Throughout the Antelope technology stack, the Name core type is used for human readable text. These are used for the names for accounts, permissions, and are commonly used in smart contract structures.


Behind the scenes, the Name type is encoded as an Int type of UInt64. This creates limitations on which characters can be used, which are:

  • Limited to 12 characters (13 in rare situations)
  • No special characters or spaces (except the period character in premium names)
  • Only lower case letters a-z are allowed
  • Only the numbers 1-5 may be used

The regex syntax for these rules is:


All these rules are automatically applied and validated calls using the Name type.


Establishing a Name in code follows the basic patterns that all core types use.

import { Name } from "@wharfkit/antelope"

const value = Name.from("teamgreymass")

By default if you log or access this variable, it’ll render out the Name type.

const value = Name.from('teamgreymass')

Name {
  value: UInt64 {
    value: BN { negative: 0, words: [Array], length: 3, red: null }

If you cast it to a String, you’ll be able to see the human readable version.

const value = Name.from("teamgreymass")

// 'teamgreymass'

The UInt64 value of the name itself can be accessed through the .value property of the name.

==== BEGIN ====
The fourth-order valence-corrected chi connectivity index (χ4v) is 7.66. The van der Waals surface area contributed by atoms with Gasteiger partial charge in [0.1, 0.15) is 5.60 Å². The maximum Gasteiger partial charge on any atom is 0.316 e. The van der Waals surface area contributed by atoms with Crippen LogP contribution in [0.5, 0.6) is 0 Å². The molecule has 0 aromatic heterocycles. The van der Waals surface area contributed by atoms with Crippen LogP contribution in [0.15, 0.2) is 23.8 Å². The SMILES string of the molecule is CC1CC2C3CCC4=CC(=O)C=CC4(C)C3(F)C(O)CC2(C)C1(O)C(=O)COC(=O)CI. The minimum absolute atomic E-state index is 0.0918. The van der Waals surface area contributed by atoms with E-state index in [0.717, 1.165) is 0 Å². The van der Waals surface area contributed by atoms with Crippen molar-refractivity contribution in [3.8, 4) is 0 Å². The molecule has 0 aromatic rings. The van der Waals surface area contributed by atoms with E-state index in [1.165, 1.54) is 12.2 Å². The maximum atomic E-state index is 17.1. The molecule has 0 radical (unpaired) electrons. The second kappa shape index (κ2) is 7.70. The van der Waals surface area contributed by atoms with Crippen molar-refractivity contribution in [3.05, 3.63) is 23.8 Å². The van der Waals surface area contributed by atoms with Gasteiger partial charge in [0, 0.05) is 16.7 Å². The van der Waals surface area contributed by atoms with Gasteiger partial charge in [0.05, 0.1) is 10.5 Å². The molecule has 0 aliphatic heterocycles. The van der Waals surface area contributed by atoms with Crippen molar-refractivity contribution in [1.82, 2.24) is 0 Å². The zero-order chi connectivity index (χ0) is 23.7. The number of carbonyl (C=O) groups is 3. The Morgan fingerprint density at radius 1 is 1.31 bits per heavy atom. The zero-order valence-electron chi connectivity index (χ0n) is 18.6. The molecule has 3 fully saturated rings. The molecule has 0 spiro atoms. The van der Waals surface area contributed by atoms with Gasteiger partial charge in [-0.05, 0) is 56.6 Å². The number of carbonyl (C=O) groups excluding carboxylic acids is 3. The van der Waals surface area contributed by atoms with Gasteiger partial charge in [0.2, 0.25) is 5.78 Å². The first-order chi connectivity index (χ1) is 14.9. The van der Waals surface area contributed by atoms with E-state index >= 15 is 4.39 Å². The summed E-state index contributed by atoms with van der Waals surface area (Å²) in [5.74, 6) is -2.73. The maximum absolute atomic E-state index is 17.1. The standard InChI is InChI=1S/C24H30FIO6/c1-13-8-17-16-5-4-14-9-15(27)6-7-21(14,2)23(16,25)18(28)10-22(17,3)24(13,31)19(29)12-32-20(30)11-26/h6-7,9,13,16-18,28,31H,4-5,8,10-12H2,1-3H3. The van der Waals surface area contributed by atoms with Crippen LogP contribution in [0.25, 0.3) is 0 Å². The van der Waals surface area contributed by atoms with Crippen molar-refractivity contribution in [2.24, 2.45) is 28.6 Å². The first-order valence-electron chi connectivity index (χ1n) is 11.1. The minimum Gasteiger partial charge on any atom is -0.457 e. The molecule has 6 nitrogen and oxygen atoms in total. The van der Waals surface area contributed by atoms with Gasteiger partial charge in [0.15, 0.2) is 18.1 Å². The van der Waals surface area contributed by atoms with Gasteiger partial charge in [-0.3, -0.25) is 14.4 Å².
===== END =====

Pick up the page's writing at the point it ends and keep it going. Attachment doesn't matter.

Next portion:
const accountName = Name.from("teamgreymass")

console.log(accountName.value) // UInt64 value of the name
console.log(String(accountName.value)) // '14595364149838066048'


When working with the Name core type, using standard logic to compare a string and a Name won’t work.

const stringValue = "teamgreymass"
const nameValue = Name.from(string)

if (stringValue === nameValue) {
  // this will work, since a string value is not equal to a `Name` type

Instead of doing string comparisons in your code, it’s recommended you use the equals operator to check for equality.

const stringValue = "teamgreymass"
const nameValue = Name.from(string)

if (nameValue.equals(stringValue)) {
  // this will trigger using the `equals` operator

The equals operator will allow comparison between any valid Name type, including plain strings, other Name instances, and UInt64 instances.

const accountName = Name.from("teamgreymass")

accountName.equals("teamgreymass") // true
accountName.equals(Name.from("teamgreymass")) // true

const uint64 = UInt64.from("14595364149838066048")

accountName.equals(uint64) // true